I  contacted Dana Faber Center in Boston and required  expert consultation on possible treatment options:they haven't come back to me yet.

Any advices/recommendations?I know it varies individually from person to person and  that is my main worry.Ho do we know what will work  best for us and what course of action to take? 

Thanks  to everyone that will come back to me with any advice,

God Bless,

Teodora

 

 

 

 

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debandmike's picture
Replies 2
Last reply 5/31/2011 - 6:47pm

My husband, Mike is going to attempt to return to work tomorrow after 6 wks. off work and his first series of IL-2. He is still a bit under the weather but wants to try returning to work. He was wondering how long other patients took after IL-2 treatments to return to "normal?" He will have a scan on June 17th, results of scan June 21st and than more than likely back for another round of IL-2 in July.

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JerryfromFauq's picture
Replies 2
Last reply 5/31/2011 - 4:23pm

LONG and Interesting Article which will have running on-line updates.

http://www.plosone.org/article/info%3Adoi%2F10.1371%2Fjournal.pone.0018257

Abstract:
While advanced melanoma remains one of the most challenging cancers, recent developments in our understanding of the molecular drivers of this disease have uncovered exciting opportunities to guide personalized therapeutic decisions. Genetic analyses of melanoma have uncovered several key molecular pathways that are involved in disease onset and progression, as well as prognosis. These advances now make it possible to create a “Molecular Disease Model” (MDM) for melanoma that classifies individual tumors into molecular subtypes (in contrast to traditional histological subtypes), with proposed treatment guidelines for each subtype including specific assays, drugs, and clinical trials. This paper describes such a Melanoma Molecular Disease Model reflecting the latest scientific, clinical, and technological advances.

I'm me, not a statistic. Praying to not be one for years yet.

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nicoli's picture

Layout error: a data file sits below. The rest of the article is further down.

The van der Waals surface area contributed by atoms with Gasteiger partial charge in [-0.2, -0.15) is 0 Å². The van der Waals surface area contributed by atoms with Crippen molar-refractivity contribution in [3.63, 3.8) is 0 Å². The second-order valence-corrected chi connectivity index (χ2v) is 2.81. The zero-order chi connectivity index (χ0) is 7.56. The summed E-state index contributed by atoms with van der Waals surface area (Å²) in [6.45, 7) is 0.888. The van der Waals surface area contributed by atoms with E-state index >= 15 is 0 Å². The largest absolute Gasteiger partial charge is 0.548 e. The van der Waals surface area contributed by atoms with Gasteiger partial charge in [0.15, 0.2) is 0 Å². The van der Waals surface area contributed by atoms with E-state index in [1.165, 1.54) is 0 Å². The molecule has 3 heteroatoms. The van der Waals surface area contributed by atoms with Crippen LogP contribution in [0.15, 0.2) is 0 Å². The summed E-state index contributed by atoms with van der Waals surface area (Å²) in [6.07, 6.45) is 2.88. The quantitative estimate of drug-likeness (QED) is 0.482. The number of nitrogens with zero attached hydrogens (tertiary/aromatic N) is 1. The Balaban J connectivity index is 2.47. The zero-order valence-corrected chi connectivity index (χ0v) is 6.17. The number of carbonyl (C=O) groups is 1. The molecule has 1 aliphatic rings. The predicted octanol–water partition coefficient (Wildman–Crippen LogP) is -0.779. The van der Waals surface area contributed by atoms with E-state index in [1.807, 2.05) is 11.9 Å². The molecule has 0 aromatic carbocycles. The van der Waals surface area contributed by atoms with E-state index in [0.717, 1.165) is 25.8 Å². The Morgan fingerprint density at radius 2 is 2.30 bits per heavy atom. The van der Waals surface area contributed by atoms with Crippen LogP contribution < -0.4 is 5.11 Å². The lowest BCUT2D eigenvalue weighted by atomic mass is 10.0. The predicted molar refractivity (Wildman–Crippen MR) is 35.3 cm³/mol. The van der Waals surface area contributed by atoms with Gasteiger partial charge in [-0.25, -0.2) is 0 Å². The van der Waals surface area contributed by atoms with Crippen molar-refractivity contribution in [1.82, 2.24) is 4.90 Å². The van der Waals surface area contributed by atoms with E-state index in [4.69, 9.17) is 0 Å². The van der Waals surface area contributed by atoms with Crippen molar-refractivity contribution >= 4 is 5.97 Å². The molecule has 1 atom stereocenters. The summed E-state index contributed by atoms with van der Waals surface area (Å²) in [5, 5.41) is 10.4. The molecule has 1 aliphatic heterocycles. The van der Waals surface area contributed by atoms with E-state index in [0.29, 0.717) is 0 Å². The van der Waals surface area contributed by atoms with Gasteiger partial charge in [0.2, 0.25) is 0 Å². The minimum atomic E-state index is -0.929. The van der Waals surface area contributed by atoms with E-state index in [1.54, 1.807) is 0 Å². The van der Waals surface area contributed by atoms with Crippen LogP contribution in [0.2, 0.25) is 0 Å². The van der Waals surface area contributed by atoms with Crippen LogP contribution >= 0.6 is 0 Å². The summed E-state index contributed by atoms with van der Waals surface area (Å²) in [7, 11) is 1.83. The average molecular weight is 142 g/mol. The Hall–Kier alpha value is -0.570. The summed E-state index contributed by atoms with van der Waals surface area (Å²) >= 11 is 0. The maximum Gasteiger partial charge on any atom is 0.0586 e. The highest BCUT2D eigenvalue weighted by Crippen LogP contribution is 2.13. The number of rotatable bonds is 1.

Replies 6
Last reply 5/31/2011 - 1:15pm
Replies by: nicoli, Sherron, lhaley, FormerCaregiver, Drew N, Anonymous

I am a little depressed and troubled by the events of this week. Been lurking and posting on this site for about 1 year now and have not seen another period of time when so many have left us or have called on hospice.

This is sad.

Nicki , Sta        ,

Be strong and take heart, all you who HOPE in the Lord. Ps. 31:24

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This may be of interest, it is from The Life Extension Foundation (www.lef.org).

Given the vital role of the immune system in keeping patients cancer-free after treatment of all kinds of tumors, researchers in Rome studied immune-boosting treatments for patients with one of the most deadly and treatment-resistant cancers, malignant melanoma.31 Early and aggressive surgery has been the mainstay of treatment for this deadly form of skin cancer.32 The addition of treatment with immune-boosting cytokines such as interferon-alpha and interleukin-2 has slightly improved survival but at the cost of significant side effects.33 The Rome researchers had noted that melanoma patients have low levels of CoQ10, and reasoned that the addition of the nutrient to interferon therapy might enhance its success while reducing side effects. They conducted a three-year trial of uninterrupted treatment with low-dose interferon-alpha only, or with the addition of 400 mg/day of CoQ10 in patients with early melanoma following surgical removal of the tumors. They followed the patients all the way out to 5 years following treatment. Remarkably for such a lengthy study, no patient withdrew from the trial as a result of side effects. Most importantly, the disease progressed much more slowly in the interferon plus CoQ10-treated patients, who also had a significantly reduced rate of recurrence of the tumors than the unsupplemented group.31

Read complete article at:

http://www.lef.org/magazine/mag2008/feb2008_Coenzyme-Q10-And-Cancer_02.htm